The latest identity theft statistics released by the Identity Theft Resource Center documented 662 data breaches* in the United States in 2010. The message couldn’t be more clear:
Corporations are not yet taking identity theft and data breach seriously enough to properly train their employees, executives, and board on the BOTTOM-LINE DESTRUCTION caused by data breach.
The causes are generally simple: perhaps your security software and firewalls need updating; employees haven’t been properly trained to destroy sensitive documents they no longer need; executives are surfing on unprotected wireless in airports and hotels; sales teams are gearing up social networking strategies that accidentally release confidential or proprietary information. Whatever the cause, companies and business owners must to step up in 2011.
3 Steps to Step Up in 2011 and Eliminate Data Breach
Aggressive Education. One of the costliest data security mistakes I see companies make is attempting to train employees from the perspective of the company. This ignores a crucial reality: All privacy is personal. In other words, no one in your organization will care about data security until they understand what it has to do with them.Strategy: Give your people the tools to protect themselves personally from identity theft. In addition to showing them that you care (a good employee retention strategy), you are developing a privacy language that can be applied to business. Once they understand opting out, encryption and identity monitoring from a personal standpoint, it’s a short leap to apply that to your customer databases and intellectual property.
Start with the Humans. The root cause of most data loss is not technology; it’s a human being who makes a costly miscalculation out of fear, obligation, confusion, greed or sense of urgency. Social engineering is the craft of extracting information out of you or your staff by pushing buttons that elicit automatic responses.Strategy: Immunize your workforce against social engineering and poor decision-making. Fraud training teaches your people how to handle requests for login credentials, passwords, employee and customer data, unauthorized building access and an office full of information whose disappearance will land you on the front page of the newspaper. The latest frontiers that thieves are exploiting are your employee’s social networks, especially Facebook and LinkedIn. It is imperative that you have a well-thought-out, clearly communicated social networking policy that minimizes the risks of data leakage, reputation damage and trust manipulation.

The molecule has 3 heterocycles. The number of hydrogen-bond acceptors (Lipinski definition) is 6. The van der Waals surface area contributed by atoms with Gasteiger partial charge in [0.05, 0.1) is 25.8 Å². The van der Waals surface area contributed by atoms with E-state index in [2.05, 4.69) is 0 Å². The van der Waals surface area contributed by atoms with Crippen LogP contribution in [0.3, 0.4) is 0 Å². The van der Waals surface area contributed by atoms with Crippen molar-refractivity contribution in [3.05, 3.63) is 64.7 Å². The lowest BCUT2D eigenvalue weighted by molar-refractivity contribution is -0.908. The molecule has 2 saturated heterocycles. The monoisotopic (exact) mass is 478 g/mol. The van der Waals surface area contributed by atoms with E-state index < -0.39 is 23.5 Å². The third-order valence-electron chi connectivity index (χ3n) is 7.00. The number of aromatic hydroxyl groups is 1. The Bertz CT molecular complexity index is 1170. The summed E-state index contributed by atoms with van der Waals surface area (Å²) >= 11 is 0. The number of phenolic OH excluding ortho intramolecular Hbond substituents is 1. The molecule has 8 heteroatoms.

Security Audit. Once you have accounted for human weakness and error (above), focus on the technological sources of data theft: the weakly encrypted wireless router in your home or office, the unprotected wireless connection you use to access the Internet in an airport, hotel or café, poor passwords, lack of user-level access, failure to properly implement a firewall, security software or encryption, stolen laptops, smart phones and thumb drives.Strategy: Hire an outside firm to audit your security. Your internal staff will NEVER tell you what they are failing to protect out of ignorance or lack of budget. I don’t do security audits myself, as I am on the road speaking most of the time, but I’m happy to suggest some providers if you are interested.
I say this with no intention to cause undo fear: if you don’t take steps to prevent identity theft and data breach inside of your organization, you will be next. Maybe not today, but soon. Fear is only meant for those who choose to do nothing about this crime. I, unfortunately, used to be one of these people, as you will learn from the background story on how I started writing about identity theft and eventually became an identity theft speaker.
*What is a Breach?
*What is a Breach?
The ITRC defines a breach as any event that potentially puts a person’s name, Social Security number, drivers license number, medical record or financial record (credit or debit card) potentially at risk either in electronic or paper format.
This study included all types of breach, and although we have become a very digital society, paper breaches accounted for almost 20% of all breaches. Malware and computer attacks were only 17.1 % of stolen information.